Frankly, a lot of the members in the House are over 50, they’re retired and they can’t be taking a beating from a 25-year-old guy because they have to wear a seatbelt,” Hunt said.
Hunt has a permit, but he said he obtained it only to see whether the permitting process is working well. He said it is not.
Sobonya and Butler said people don’t know where they legally can and can’t take their guns.
Hunt ran into that issue firsthand in 2004.
He left a .38 revolver in a bag he tried to check before boarding a plane to Florida.
Hunt said recently that the incident became a “tempest in a teapot” but admitted it was a “bonehead thing” to do.
He said he doesn’t carry a gun but believes many delegates fear somebody upset about something could take aim in the Capitol.
“We live in a very dangerous world in a very dangerous environment, and we do not have adequate security in either the House or the Senate,” Hunt said. He specifically mentioned the viewing galleries in both chambers.
“I think that we’re all concerned that someday somebody’s going to come in there and spray us all.”
He’s not the first to express those fears publicly. Several lawmakers have introduced bills to make it legal for people with concealed carry permits to bring their guns into the Capitol.
Sen. Dan Hall, D-Wyoming, sponsored such a bill this year.
“How do you know there’s not 100 guns in this building right now? That’s the whole point with this, you know? I guarantee you there are numerous firearms in this building right now,” Hall told the Daily Mail in April.
House Majority Whip and United Mine Workers union officer Mike Caputo said he received death threats following actions on a bill related to coal.
The Marion County Democrat said that’s part of the gig, and elected officials have to take it in stride.
Caputo — who has a concealed carry permit but doesn’t own a gun — said safety for delegates while they’re in the House chambers is a top concern for leadership.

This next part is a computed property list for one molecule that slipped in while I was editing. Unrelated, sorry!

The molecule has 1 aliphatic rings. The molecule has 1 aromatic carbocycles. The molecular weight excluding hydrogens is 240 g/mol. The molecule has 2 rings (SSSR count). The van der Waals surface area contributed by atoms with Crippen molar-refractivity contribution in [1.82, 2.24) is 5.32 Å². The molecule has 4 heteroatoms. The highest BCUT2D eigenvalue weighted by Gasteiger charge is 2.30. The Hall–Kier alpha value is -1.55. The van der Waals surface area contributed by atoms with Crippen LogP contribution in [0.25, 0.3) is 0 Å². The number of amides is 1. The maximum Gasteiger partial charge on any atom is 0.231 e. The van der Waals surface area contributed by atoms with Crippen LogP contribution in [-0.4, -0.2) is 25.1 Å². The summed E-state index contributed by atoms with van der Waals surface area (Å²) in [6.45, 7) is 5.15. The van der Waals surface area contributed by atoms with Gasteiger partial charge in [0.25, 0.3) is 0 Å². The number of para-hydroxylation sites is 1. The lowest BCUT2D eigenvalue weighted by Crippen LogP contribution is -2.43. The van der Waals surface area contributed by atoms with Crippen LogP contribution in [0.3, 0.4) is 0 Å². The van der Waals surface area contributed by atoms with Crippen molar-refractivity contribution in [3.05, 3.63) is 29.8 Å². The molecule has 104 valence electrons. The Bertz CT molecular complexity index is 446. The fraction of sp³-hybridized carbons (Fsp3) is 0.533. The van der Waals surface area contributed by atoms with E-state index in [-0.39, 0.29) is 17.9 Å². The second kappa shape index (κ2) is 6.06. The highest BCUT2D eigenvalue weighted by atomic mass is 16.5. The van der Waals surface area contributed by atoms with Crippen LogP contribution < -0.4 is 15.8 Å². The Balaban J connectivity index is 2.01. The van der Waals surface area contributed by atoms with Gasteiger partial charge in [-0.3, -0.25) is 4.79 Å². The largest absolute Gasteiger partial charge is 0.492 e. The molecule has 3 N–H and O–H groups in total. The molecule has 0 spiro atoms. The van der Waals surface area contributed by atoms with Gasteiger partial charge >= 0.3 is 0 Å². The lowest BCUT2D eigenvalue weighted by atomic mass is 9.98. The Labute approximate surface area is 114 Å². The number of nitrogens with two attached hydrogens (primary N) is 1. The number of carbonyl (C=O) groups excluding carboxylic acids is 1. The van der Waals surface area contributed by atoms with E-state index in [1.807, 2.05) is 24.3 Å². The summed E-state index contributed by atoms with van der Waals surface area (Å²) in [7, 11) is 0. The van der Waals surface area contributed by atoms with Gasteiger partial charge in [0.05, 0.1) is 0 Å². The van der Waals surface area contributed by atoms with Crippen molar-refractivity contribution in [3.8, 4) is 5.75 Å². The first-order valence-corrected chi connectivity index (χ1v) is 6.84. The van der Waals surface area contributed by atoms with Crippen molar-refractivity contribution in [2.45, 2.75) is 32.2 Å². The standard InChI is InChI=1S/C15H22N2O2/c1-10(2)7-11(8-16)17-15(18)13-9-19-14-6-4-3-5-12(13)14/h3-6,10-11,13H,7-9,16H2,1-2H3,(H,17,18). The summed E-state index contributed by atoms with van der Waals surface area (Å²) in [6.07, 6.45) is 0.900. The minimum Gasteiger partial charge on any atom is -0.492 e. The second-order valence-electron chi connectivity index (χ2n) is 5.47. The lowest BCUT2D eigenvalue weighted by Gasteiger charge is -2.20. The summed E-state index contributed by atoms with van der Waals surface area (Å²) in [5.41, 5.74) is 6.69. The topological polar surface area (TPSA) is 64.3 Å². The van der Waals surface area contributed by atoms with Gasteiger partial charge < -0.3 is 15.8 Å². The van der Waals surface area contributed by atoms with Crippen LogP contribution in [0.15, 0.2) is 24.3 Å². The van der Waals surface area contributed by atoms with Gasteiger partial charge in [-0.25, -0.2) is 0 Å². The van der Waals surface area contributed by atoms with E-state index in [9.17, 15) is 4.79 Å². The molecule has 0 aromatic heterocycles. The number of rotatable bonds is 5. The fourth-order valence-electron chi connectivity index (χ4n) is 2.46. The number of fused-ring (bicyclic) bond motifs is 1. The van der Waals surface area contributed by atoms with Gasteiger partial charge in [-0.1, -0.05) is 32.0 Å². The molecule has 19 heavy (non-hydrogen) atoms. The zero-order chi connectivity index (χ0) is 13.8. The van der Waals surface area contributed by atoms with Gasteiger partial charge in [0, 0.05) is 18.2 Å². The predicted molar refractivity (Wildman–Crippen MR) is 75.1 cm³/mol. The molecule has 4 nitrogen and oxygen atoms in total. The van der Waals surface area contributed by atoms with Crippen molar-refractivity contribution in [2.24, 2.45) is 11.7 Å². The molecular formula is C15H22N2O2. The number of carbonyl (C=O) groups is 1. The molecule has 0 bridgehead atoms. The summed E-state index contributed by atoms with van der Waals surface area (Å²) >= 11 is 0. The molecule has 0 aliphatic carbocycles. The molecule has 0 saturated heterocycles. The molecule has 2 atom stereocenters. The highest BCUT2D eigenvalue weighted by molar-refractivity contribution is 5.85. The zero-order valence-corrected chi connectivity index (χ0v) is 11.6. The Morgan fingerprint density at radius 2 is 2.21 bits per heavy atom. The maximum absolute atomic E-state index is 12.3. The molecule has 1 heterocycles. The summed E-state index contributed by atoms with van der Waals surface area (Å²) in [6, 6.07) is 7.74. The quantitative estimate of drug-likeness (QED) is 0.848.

Delegate Danny Wells, D-Kanawha, would rather see metal detectors installed than let guns into the building.
A proud gun-control advocate, Wells was the only person in Staggers’ committee not to vote in favor of the bill allowing lawmakers to leave their guns in cars parked on Capitol grounds.
He said more people carrying guns doesn’t increase safety; it increases the chances that someone will be shot.
He has seen Sobonya’s gun — she showed it to him at a restaurant once when he asked to see it — and he understands why someone would want a gun if they felt threatened. However, Wells said Sobonya should have known she would be safe when she was with the governor.
“I have a problem with carrying guns. I’m for strong gun control measures, and I’m totally embarrassed by the delegate in this case having a gun in a public building where there is already security,” Wells said.
Sobonya said she carried the gun in Wheeling because she heard local neighborhoods were unsafe.
She used to sit next to Wells on the House floor. Wells said they used to talk about gun-related issues.
Sobonya said he teased her about her gun. Jokingly, she questioned whether Wells knew what a gun looked like.
Republican legislators Amanda Pasdon and Eric Householder said they don’t feel threatened in the Capitol. Both have concealed carry permits but for different reasons.
Pasdon, from Monongalia County, said she carries her LC9 handgun for extra protection when she’s on the road by herself.
Householder said he just likes exercising the right to carry a gun.
He prefers a .380-caliber handgun when he carries. It’s not as bulky as his .40-caliber Smith and Wesson.
He has never used the gun and forgets to carry it at times.
That doesn’t mean he or any other delegate wouldn’t.
“You just never know,” Householder said.